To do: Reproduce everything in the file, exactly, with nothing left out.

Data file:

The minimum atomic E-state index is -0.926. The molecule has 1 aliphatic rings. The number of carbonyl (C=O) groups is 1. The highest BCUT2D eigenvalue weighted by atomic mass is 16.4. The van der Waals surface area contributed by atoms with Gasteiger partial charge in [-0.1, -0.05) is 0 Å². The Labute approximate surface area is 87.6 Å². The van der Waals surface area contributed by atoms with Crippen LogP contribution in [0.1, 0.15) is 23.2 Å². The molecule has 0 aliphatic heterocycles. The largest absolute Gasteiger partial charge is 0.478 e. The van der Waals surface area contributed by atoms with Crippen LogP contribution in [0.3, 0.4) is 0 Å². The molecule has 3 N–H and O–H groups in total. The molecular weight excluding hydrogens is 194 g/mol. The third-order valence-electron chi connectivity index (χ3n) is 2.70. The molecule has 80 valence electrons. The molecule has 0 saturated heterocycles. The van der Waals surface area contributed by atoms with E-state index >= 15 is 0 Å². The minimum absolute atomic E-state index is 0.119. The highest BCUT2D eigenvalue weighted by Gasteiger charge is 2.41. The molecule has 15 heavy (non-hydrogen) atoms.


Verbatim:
The minimum atomic E-state index is -0.926. The molecule has 1 aliphatic rings. The number of carbonyl (C=O) groups is 1. The highest BCUT2D eigenvalue weighted by atomic mass is 16.4. The van der Waals surface area contributed by atoms with Gasteiger partial charge in [-0.1, -0.05) is 0 Å². The Labute approximate surface area is 87.6 Å². The van der Waals surface area contributed by atoms with Crippen LogP contribution in [0.1, 0.15) is 23.2 Å². The molecule has 0 aliphatic heterocycles. The largest absolute Gasteiger partial charge is 0.478 e. The van der Waals surface area contributed by atoms with Crippen LogP contribution in [0.3, 0.4) is 0 Å². The molecule has 3 N–H and O–H groups in total. The molecular weight excluding hydrogens is 194 g/mol. The third-order valence-electron chi connectivity index (χ3n) is 2.70. The molecule has 80 valence electrons. The molecule has 0 saturated heterocycles. The van der Waals surface area contributed by atoms with E-state index >= 15 is 0 Å². The minimum absolute atomic E-state index is 0.119. The highest BCUT2D eigenvalue weighted by Gasteiger charge is 2.41. The molecule has 15 heavy (non-hydrogen) atoms.